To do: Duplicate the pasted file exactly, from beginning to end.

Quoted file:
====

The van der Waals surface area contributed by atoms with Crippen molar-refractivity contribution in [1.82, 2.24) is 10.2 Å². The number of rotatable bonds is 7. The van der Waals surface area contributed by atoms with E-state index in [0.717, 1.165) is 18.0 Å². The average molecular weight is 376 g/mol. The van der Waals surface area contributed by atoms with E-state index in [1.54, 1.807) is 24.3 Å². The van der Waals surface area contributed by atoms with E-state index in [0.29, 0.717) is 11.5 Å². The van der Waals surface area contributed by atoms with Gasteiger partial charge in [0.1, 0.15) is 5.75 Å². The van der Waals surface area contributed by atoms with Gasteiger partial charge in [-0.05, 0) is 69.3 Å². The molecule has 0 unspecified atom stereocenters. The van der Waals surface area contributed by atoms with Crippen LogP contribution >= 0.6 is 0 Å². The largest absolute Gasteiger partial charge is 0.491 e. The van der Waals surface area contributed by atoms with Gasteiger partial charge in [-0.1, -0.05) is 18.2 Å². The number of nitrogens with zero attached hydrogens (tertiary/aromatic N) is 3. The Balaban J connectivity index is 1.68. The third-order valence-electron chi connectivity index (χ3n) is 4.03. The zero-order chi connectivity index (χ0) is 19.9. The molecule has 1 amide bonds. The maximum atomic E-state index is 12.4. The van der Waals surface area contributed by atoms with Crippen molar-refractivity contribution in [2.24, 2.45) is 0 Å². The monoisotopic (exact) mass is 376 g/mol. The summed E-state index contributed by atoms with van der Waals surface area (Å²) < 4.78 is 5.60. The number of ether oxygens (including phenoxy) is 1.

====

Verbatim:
The van der Waals surface area contributed by atoms with Crippen molar-refractivity contribution in [1.82, 2.24) is 10.2 Å². The number of rotatable bonds is 7. The van der Waals surface area contributed by atoms with E-state index in [0.717, 1.165) is 18.0 Å². The average molecular weight is 376 g/mol. The van der Waals surface area contributed by atoms with E-state index in [1.54, 1.807) is 24.3 Å². The van der Waals surface area contributed by atoms with E-state index in [0.29, 0.717) is 11.5 Å². The van der Waals surface area contributed by atoms with Gasteiger partial charge in [0.1, 0.15) is 5.75 Å². The van der Waals surface area contributed by atoms with Gasteiger partial charge in [-0.05, 0) is 69.3 Å². The molecule has 0 unspecified atom stereocenters. The van der Waals surface area contributed by atoms with Crippen LogP contribution >= 0.6 is 0 Å². The largest absolute Gasteiger partial charge is 0.491 e. The van der Waals surface area contributed by atoms with Gasteiger partial charge in [-0.1, -0.05) is 18.2 Å². The number of nitrogens with zero attached hydrogens (tertiary/aromatic N) is 3. The Balaban J connectivity index is 1.68. The third-order valence-electron chi connectivity index (χ3n) is 4.03. The zero-order chi connectivity index (χ0) is 19.9. The molecule has 1 amide bonds. The maximum atomic E-state index is 12.4. The van der Waals surface area contributed by atoms with Crippen molar-refractivity contribution in [2.24, 2.45) is 0 Å². The monoisotopic (exact) mass is 376 g/mol. The summed E-state index contributed by atoms with van der Waals surface area (Å²) < 4.78 is 5.60. The number of ether oxygens (including phenoxy) is 1.